(Reuters) - West Ham United are losing 2 million pounds a match with spectators barred from attending games amid the COVID-19 pandemic, the Premier League club's vice-chair Karren Brady has said.
Fans have not been allowed to attend matches since England's professional game restarted in June, leaving clubs in the lurch and lower league sides requiring a financial rescue package from the top flight.
"It's fatal for everybody. West Ham is losing 2 million pounds a match in lost ticket revenue and corporate revenue. Some clubs are losing as much as 10 million pounds a match," Brady told the BBC.
"You talk about the pyramid of football but there is also a pyramid within the Premier League. Right at the top you have clubs owned by sovereign states and right at the bottom you have those who are not.
"Everyone is suffering but just like smaller businesses, whether football or non-football, they don't have many cash reserves and that is what is happening to the smaller football clubs."
Brady said she was frustrated because outdoor stadiums are closed to curb the spread of the novel coronavirus but matches were being screened at cinemas, adding that the "atmosphere is suffering" without fans in attendance.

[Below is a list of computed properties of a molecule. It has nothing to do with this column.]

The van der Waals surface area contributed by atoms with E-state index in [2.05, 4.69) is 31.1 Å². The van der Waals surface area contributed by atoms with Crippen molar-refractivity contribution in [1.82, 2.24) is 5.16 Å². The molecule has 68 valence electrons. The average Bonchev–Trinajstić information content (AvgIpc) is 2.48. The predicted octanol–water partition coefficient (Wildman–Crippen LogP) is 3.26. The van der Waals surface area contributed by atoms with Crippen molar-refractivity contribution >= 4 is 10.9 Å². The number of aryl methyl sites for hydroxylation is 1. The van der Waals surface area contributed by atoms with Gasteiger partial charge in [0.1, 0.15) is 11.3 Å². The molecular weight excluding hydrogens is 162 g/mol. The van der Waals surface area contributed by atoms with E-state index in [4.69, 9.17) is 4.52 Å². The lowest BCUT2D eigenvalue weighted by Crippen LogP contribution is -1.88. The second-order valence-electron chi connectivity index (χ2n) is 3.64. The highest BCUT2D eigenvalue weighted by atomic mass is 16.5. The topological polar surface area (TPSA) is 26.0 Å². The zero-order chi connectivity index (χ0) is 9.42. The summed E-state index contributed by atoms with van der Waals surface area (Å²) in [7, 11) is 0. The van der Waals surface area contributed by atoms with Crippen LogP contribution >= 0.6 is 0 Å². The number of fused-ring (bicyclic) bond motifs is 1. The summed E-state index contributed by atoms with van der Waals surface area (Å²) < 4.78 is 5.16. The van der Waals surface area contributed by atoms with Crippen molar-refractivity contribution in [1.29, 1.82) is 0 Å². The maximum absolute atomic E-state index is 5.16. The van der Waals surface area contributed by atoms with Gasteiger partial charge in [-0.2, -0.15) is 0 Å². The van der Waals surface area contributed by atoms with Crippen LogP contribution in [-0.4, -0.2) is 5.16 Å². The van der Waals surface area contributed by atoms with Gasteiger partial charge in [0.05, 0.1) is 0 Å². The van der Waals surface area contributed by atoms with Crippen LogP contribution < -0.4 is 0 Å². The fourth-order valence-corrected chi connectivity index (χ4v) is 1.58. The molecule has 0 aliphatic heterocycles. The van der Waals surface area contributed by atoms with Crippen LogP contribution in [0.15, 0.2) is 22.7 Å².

"We couldn't have our supporters in which is literally why football exists but you could watch a game at the cinema, the O2 was open, the Royal Albert Hall was open, the London Palladium was open but open-aired, COVID-free stadiums aren't," she added.
"We are told it is early next March before we let supporters in. We have to do everything in terms of making people feel safe, giving the government confidence that we can provide these COVID-19 safe stadiums."
(Reporting by Rohith Nair in Bengaluru; editing by Richard Pullin)
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